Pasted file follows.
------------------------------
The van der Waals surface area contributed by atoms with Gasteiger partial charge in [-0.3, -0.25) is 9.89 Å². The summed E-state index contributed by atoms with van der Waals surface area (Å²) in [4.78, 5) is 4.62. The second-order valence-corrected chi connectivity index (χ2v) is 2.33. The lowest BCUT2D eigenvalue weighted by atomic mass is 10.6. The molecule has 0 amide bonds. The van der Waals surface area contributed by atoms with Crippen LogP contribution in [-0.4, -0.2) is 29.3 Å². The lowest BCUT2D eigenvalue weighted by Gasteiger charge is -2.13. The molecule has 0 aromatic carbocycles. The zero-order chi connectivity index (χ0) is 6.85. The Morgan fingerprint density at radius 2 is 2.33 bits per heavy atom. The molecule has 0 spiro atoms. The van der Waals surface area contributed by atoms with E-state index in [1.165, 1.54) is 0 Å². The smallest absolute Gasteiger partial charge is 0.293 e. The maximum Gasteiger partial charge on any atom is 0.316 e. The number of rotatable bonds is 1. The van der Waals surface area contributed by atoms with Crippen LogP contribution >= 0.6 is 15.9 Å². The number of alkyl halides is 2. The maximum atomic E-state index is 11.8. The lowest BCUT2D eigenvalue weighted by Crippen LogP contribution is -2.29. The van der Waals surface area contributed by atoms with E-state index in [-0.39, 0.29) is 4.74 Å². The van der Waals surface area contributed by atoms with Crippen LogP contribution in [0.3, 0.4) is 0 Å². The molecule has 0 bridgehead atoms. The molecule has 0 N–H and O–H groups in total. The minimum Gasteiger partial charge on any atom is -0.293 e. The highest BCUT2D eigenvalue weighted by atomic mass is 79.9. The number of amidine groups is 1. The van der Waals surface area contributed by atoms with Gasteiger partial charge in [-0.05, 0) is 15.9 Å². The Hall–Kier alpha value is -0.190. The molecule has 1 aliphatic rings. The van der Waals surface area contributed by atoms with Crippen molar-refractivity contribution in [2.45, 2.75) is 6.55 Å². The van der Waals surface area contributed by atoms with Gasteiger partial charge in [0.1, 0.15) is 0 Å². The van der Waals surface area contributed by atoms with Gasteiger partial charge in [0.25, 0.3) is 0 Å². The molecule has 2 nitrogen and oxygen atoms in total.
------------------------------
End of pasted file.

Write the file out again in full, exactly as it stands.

The van der Waals surface area contributed by atoms with Gasteiger partial charge in [-0.3, -0.25) is 9.89 Å². The summed E-state index contributed by atoms with van der Waals surface area (Å²) in [4.78, 5) is 4.62. The second-order valence-corrected chi connectivity index (χ2v) is 2.33. The lowest BCUT2D eigenvalue weighted by atomic mass is 10.6. The molecule has 0 amide bonds. The van der Waals surface area contributed by atoms with Crippen LogP contribution in [-0.4, -0.2) is 29.3 Å². The lowest BCUT2D eigenvalue weighted by Gasteiger charge is -2.13. The molecule has 0 aromatic carbocycles. The zero-order chi connectivity index (χ0) is 6.85. The Morgan fingerprint density at radius 2 is 2.33 bits per heavy atom. The molecule has 0 spiro atoms. The van der Waals surface area contributed by atoms with E-state index in [1.165, 1.54) is 0 Å². The smallest absolute Gasteiger partial charge is 0.293 e. The maximum Gasteiger partial charge on any atom is 0.316 e. The number of rotatable bonds is 1. The van der Waals surface area contributed by atoms with Crippen LogP contribution >= 0.6 is 15.9 Å². The number of alkyl halides is 2. The maximum atomic E-state index is 11.8. The lowest BCUT2D eigenvalue weighted by Crippen LogP contribution is -2.29. The van der Waals surface area contributed by atoms with E-state index in [-0.39, 0.29) is 4.74 Å². The van der Waals surface area contributed by atoms with Crippen LogP contribution in [0.3, 0.4) is 0 Å². The molecule has 0 bridgehead atoms. The molecule has 0 N–H and O–H groups in total. The minimum Gasteiger partial charge on any atom is -0.293 e. The highest BCUT2D eigenvalue weighted by atomic mass is 79.9. The number of amidine groups is 1. The van der Waals surface area contributed by atoms with Gasteiger partial charge in [-0.05, 0) is 15.9 Å². The Hall–Kier alpha value is -0.190. The molecule has 1 aliphatic rings. The van der Waals surface area contributed by atoms with Crippen molar-refractivity contribution in [2.45, 2.75) is 6.55 Å². The van der Waals surface area contributed by atoms with Gasteiger partial charge in [0.1, 0.15) is 0 Å². The van der Waals surface area contributed by atoms with Gasteiger partial charge in [0.25, 0.3) is 0 Å². The molecule has 2 nitrogen and oxygen atoms in total.